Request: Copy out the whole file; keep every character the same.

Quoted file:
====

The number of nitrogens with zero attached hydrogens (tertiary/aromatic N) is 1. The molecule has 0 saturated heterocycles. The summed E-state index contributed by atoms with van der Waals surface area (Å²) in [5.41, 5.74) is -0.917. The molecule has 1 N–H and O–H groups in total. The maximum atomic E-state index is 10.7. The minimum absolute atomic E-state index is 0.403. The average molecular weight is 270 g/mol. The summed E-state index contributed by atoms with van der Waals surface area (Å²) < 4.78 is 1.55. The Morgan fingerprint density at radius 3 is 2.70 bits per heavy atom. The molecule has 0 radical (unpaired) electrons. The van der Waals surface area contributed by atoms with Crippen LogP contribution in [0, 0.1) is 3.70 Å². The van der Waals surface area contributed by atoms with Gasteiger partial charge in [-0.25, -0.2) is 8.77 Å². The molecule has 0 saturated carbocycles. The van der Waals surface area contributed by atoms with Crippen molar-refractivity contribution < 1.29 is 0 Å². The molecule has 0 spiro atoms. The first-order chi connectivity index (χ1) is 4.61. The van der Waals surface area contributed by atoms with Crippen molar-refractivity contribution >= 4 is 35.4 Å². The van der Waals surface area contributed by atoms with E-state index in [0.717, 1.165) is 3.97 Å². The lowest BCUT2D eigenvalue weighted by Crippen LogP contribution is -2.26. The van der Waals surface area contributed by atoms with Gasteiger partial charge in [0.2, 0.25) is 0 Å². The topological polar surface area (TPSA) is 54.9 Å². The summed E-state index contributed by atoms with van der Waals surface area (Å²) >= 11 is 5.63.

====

The number of nitrogens with zero attached hydrogens (tertiary/aromatic N) is 1. The molecule has 0 saturated heterocycles. The summed E-state index contributed by atoms with van der Waals surface area (Å²) in [5.41, 5.74) is -0.917. The molecule has 1 N–H and O–H groups in total. The maximum atomic E-state index is 10.7. The minimum absolute atomic E-state index is 0.403. The average molecular weight is 270 g/mol. The summed E-state index contributed by atoms with van der Waals surface area (Å²) < 4.78 is 1.55. The Morgan fingerprint density at radius 3 is 2.70 bits per heavy atom. The molecule has 0 radical (unpaired) electrons. The van der Waals surface area contributed by atoms with Crippen LogP contribution in [0, 0.1) is 3.70 Å². The van der Waals surface area contributed by atoms with Gasteiger partial charge in [-0.25, -0.2) is 8.77 Å². The molecule has 0 saturated carbocycles. The van der Waals surface area contributed by atoms with Crippen molar-refractivity contribution < 1.29 is 0 Å². The molecule has 0 spiro atoms. The first-order chi connectivity index (χ1) is 4.61. The van der Waals surface area contributed by atoms with Crippen molar-refractivity contribution >= 4 is 35.4 Å². The van der Waals surface area contributed by atoms with E-state index in [0.717, 1.165) is 3.97 Å². The lowest BCUT2D eigenvalue weighted by Crippen LogP contribution is -2.26. The van der Waals surface area contributed by atoms with Gasteiger partial charge in [0.2, 0.25) is 0 Å². The topological polar surface area (TPSA) is 54.9 Å². The summed E-state index contributed by atoms with van der Waals surface area (Å²) >= 11 is 5.63.